Among the measures lawmakers will be landing on Gov. Jerry Brown’s already well-piled desk is allowing a statue of President – and former California Governor – Ronald Reagan to be placed in the “new” section of the state Capitol.

The statue’s design, placement and upkeep would be paid for by the Ronald Reagan Centennial Capitol Foundation, created last year to help celebrate the actor-turned-politician’s 100th birthday.

 “A bronze statue of Jimmy Carter greets visitors in Atlanta, Georgia; John F. Kennedy in Boston, Dwight Eisenhower in Topeka and Abraham Lincoln in Springfield, Illinois,” said the bill’s author Assemblyman Curt Hagman, a Read more »



Space the Final Frontier — For Limited Civil Liability

A bill backed by the nascent commercial space industry would give those companies protection from lawsuits if they warn passengers that space flight is inherently dangerous.

Supporters, like Virgin Galactic and the Commercial Spaceflight Federation, say that reasonable liability protections will help grow their industry.

“The human spaceflight industry and the jobs it creates require sensible regulation governing liability,” write Virgin Galactic and The Spaceship Company in support.

Spaceflight companies would still be liable for injuries caused by gross negligence or ignoring a dangerous condition.

The centerpiece of the measure – AB 2243 by Assemblyman Steve Knight, an Antelope Valley RepublicanRead more »



State Releases 2012 High School Exit Exam Results


California High School Exit Exam Results Show Continued Growth

95 percent of Students Meet Graduation Requirement

LOS ANGELES—The percentage of students from the Class of 2012 meeting the California High School Exit Examination graduation requirement increased slightly over last year to 95 percent, marking the sixth straight year of improving performance, State Superintendent of Public Instruction Tom Torlakson announced today.

 “When 95 percent of California students are hitting the mark — despite the tremendous challenges we face and the work we still have to do — there’s an awful lot going right in our public schools,” Torlakson said. “I congratulate the students Read more »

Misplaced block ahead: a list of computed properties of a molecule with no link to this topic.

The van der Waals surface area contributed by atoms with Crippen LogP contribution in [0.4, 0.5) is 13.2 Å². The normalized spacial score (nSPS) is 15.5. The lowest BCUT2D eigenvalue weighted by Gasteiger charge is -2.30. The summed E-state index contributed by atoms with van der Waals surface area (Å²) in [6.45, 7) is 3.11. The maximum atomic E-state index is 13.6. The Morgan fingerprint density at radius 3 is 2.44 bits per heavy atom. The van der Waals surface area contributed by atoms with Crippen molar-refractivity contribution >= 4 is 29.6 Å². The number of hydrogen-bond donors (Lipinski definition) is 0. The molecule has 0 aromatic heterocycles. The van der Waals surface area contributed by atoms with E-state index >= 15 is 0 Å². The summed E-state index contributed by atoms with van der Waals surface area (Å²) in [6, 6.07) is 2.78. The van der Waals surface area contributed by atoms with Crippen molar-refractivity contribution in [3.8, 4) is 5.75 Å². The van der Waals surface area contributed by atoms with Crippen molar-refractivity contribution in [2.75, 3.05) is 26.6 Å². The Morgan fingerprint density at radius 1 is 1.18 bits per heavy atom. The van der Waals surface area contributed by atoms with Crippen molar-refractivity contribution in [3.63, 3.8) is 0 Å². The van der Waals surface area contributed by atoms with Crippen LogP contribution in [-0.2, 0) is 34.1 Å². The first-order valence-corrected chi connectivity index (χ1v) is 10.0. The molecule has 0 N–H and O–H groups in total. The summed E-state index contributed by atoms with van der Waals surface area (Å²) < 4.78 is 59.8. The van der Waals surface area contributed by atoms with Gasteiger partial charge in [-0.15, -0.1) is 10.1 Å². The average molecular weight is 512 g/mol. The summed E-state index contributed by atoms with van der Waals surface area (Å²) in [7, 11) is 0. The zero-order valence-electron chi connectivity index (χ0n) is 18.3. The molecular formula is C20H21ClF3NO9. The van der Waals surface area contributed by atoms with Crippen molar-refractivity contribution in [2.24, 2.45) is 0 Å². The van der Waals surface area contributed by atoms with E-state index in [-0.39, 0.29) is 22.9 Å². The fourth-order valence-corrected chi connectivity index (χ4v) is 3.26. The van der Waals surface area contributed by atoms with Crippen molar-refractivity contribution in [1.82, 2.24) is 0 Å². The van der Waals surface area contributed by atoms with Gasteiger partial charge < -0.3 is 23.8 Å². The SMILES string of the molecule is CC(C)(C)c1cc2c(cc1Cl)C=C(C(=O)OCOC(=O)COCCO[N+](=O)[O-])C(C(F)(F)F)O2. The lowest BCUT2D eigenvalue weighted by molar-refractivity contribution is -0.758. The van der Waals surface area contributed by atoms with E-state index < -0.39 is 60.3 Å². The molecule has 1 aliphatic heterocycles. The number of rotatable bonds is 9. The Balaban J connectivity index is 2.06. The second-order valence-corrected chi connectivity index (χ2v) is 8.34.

California Seeks to Excise the “R-Word” — Sort Of

“Mentally retarded’ is supposed to be eliminated from all California laws and replaced with “intellectual disability” under a measure unanimously passed by the Senate August 21.

That’s what supporters say the bill does.

“Our state should not use outdated terms that spread negative stereotypes,” said Sen. Tony Strickland, a Thousand Oaks Republican who shepherded the measure through the Senate.

But, because of state fiscal pressures, “mentally retarded’ will continue to appear in California’s code books, the phrase will just be “construed” to mean “intellectually disabled.”

Known as the Shriver “R-Word” Act for the family’s decades of work with the intellectually Read more »



A “Confidential” Letter from GOP Presidential Candidate Mitt Romney

Recently — on a Monday according to the letter below — Mitt Romney sent a letter stamped in 36 point, all-caps red ink:


Despite the warning, the contents seemed very similar to what he has been saying in very public campaign appearances all over the country for any number of months. 

The missive centers mainly on the alleged faults of the Affordable Care Act, labeled by Romney and other Republicans as “Obamacare.”

The only way to abandon the “bad policy,” “big government,” “big failure” of “Obamacare,” which Romney says is taking the country in “precisely the wrong direction” is to Read more »